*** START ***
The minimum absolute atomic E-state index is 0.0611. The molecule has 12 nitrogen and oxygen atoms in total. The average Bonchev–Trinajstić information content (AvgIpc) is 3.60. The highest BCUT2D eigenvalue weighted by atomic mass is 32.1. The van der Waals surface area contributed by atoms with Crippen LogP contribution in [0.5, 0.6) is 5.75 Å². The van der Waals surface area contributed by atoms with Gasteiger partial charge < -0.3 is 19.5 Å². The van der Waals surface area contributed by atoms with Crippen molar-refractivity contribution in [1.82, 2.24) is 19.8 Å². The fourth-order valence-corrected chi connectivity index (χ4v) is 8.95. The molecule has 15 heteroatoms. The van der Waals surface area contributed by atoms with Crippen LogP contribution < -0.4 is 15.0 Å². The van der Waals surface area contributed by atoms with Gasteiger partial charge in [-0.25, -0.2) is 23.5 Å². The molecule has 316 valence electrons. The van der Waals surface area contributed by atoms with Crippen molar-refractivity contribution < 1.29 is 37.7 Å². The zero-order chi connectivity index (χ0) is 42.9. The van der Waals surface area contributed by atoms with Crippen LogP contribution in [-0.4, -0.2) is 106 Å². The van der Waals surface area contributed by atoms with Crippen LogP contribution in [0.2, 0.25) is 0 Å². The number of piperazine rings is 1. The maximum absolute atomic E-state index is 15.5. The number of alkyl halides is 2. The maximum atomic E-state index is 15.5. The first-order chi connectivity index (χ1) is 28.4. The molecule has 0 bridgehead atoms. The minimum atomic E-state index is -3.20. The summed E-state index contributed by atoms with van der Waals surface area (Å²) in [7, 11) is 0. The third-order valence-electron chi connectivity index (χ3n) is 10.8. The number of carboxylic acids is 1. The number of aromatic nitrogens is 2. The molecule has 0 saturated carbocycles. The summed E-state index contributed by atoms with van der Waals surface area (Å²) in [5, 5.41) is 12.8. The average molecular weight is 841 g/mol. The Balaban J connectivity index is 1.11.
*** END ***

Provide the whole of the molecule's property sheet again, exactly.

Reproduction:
The minimum absolute atomic E-state index is 0.0611. The molecule has 12 nitrogen and oxygen atoms in total. The average Bonchev–Trinajstić information content (AvgIpc) is 3.60. The highest BCUT2D eigenvalue weighted by atomic mass is 32.1. The van der Waals surface area contributed by atoms with Crippen LogP contribution in [0.5, 0.6) is 5.75 Å². The van der Waals surface area contributed by atoms with Gasteiger partial charge < -0.3 is 19.5 Å². The van der Waals surface area contributed by atoms with Crippen molar-refractivity contribution in [1.82, 2.24) is 19.8 Å². The fourth-order valence-corrected chi connectivity index (χ4v) is 8.95. The molecule has 15 heteroatoms. The van der Waals surface area contributed by atoms with Crippen LogP contribution < -0.4 is 15.0 Å². The van der Waals surface area contributed by atoms with Gasteiger partial charge in [-0.25, -0.2) is 23.5 Å². The molecule has 316 valence electrons. The van der Waals surface area contributed by atoms with Crippen molar-refractivity contribution < 1.29 is 37.7 Å². The zero-order chi connectivity index (χ0) is 42.9. The van der Waals surface area contributed by atoms with Crippen LogP contribution in [-0.4, -0.2) is 106 Å². The van der Waals surface area contributed by atoms with Crippen LogP contribution in [0.2, 0.25) is 0 Å². The number of piperazine rings is 1. The maximum absolute atomic E-state index is 15.5. The number of alkyl halides is 2. The maximum atomic E-state index is 15.5. The first-order chi connectivity index (χ1) is 28.4. The molecule has 0 bridgehead atoms. The minimum atomic E-state index is -3.20. The summed E-state index contributed by atoms with van der Waals surface area (Å²) in [7, 11) is 0. The third-order valence-electron chi connectivity index (χ3n) is 10.8. The number of carboxylic acids is 1. The number of aromatic nitrogens is 2. The molecule has 0 saturated carbocycles. The summed E-state index contributed by atoms with van der Waals surface area (Å²) in [5, 5.41) is 12.8. The average molecular weight is 841 g/mol. The Balaban J connectivity index is 1.11.